If perform_test() is valid or not I cannot stop the program from
doing exit(0). I can, but more kludge code is required.

Here is the same code with proper checking;
while(1) {
   ob = fl_do_forms();

  if( ob == exitob ) {
      if( perform_test() == FAIL ) {

  if( ob == inputob ) {
The inputob object being called in advance of the exitob has no
useful purpose.

In this case, yes, because all you (or the user) want is to
"get out of here". And you wouldn't need to call perform_test()
in the exit button branch by using a boolean flag instead, so
it might look less "kludgy", e. g

inputs_ok = ! FAIL;
while ( 1 ) {
   ob = fl_do_forms( );

   if ( inputs_ok && ob == exitob )
       exit( 0 );

   if ( ob == inputob )
       inputs_ok = perform_test( );

But if the user having edited an input field would have conse-
quences (say a side effects like setting the output power of a
50 kW RF amplifier from full power to the 0 W the user entered
as the last action before clicking on the exit button) then the
situation might look a bit different. In that case you wouldn't
have to call perform test() but perhaps do a lot of other stuff
after the 

   if ( ob == inputob ) {

line. Before you react to the exit button by calling exit(0) you
have to check for all input objects if the user made changes to
them before pressing the exit button since you don't get any
notice that this was what the user did before. And for that you
would have to additionally keep track of the contents of all the
input objects externally to the input objects (otherwise how could
you figure out which one got changed last?) and repeat a good deal
of the code you already have in the branch for the input objects.
That would make a simple "get me out of here" call of exit() into
something vastly more complex...

So to me this looks like an example that tends to supports my
point of view;-)

Yes indeed there are valid points. On both sides. We both could go
on finding solutions to the fl_input problem and fl_do_forms()
return rules but there are more important issues at stake than
coding techniques or semantics.

1st - By making changes like this the library risks breaking a lot
of code.  In my case alone I find over 250 instance where I
implicitly set the  input behaviour to RETURN_END and RETURN_ALWAYS.
None expect to see 2 object returns.

2nd - Before making changes there should be some discussion. A
search of the current archive yields no results for FL_RETURN. There
may have been something before. Right now you and I are having this
discussion. It is not being posted to the list for other peoples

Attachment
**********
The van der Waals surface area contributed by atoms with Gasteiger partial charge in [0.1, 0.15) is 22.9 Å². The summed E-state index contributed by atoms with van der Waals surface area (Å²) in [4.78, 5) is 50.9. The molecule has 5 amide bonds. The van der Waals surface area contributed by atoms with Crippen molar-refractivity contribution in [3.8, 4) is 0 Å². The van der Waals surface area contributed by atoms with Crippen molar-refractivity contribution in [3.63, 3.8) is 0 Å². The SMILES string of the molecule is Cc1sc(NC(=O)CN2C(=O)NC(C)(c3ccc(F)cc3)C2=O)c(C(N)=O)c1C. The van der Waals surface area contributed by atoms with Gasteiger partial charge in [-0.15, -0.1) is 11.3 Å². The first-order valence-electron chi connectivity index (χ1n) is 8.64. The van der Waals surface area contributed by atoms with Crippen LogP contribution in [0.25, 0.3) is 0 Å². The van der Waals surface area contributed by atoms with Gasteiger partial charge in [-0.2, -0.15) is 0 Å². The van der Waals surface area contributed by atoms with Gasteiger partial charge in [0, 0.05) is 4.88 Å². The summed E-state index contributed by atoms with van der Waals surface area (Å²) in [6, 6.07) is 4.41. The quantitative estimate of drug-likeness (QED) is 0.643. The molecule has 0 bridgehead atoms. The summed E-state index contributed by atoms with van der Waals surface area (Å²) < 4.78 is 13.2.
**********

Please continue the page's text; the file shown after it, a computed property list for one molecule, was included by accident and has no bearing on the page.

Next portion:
input. Maybe we should post the last few e-mail to the group to gain
other perspective.

Well, the change was made more than two years ago in the run-up
to version 1.0.91. Here's the entry in the ChangeLog file:

 2008-03-26 Jens Thoms Toerring    <address@hidden>

     * lib/forms.c: Clicking on a "pushable" object now
     leads to an input object currently having the focus
     lose the focus, thus enforcing it to report changes.
     Until now this only happened if the object that was
     clicked on was another input object.

And I announced it in my post to the mailing list in the 
list of changes when making the 1.0.91pre3 pre-release on
the same day


a) Input objects now lose the focus (and report changes back
  to the program) on clicks of other objects that accept a
  click with the mouse (buttons, sliders, etc.). This gets
  around the problem that if you had an input field, edited
  something in there (without hitting the ENTER or TAB key)
  and then clicked on some button that's supposed to make
  use of what just had got entered into the input field, the
  function fl_get_input() still returned the unchanged value
  since the input field never lost its focus and thus didn't
  accept the changes you made.

Neither in the time until the release of 1.0.91 (2008/11/26)
nor afterwards somebody seem to have been bothered be the
change, so I hadn't the impression that there was any urgent
demand for discussions. One problem now with going back to the
old 1.0.90 behaviour now might be that it could interfer with
programs written with the new behaviour in mind.

I understand that in your particular case the changes to fl_input
code change made sense and it may for other instances but since
there are programing approaches to your problem they should be used
before altering the library to suite a particular condition.

As I tried to describe above, in my particular case there simply
isn't a way around the issue I can see (short of developing AI;-).

Now all of that said we need a solution.


Here is my self serving possible solution.

We return RETURN_END and RETURN_ALWAYS to there previous behaviour.
That is to say they do not return when other interaction takes place
except moving to another input field.

Side Bar:
I see you have added more RETURN values than were available in
1.0.90. I just tried FL_RETURN_END_CHANGED which I tough would give
me what I need thus leaving your changes alone. Return on input,
return on end and do not return on other interaction. But it only
return on END not on CHANGE.

These aren't actually "new" RETURN values, they all existed and
were documented (inculding for the input objects) already in the
documentation for 0.89. The only new RETURN values I added are
extend what you can set for a browser and which I felt where
sourly missing.

Since you have new classes of returns then maybe you could add
RETURN_ABSOLUTE or RETURN_PEDANTIC. Always return regardless of
other interaction.

Actually, we would need extra RETURN settings for the three


But, of course, one could also OR them with a new flag only for
the input objects.

This would return expected behaviour

May I insert "expected by you"? At least for me it never
was expected, just the other way round. I found out about
it only when getting bitten badly by it and always consi-
dered it to be a bug. That's why I changed it rather soon
after starting to dabble with the XForms sources.

for previous build applications
and provide the type of return you require. Who knows I may benefit
from such a RETURN in the future.

To be honest, I am reluctant to go back to a behaviour that
looks to me just like a bug. And I find the old behaviour
to be counterintuitive since it treats input objects diffe-
rently from all other object types.

May I make a counter-proposal, also, of course, a bit self-
serving?;-) I add a new flag you can OR with what you pass to
fl_set_object_return() for input objects that you want to have
the old, buggy behaviour instead of the other way round?

I am looking forward to others helping us argue;-)

                           Best regards, Jens
 \   Jens Thoms Toerring  ________      address@hidden
  \_______________________________      http://toerring.de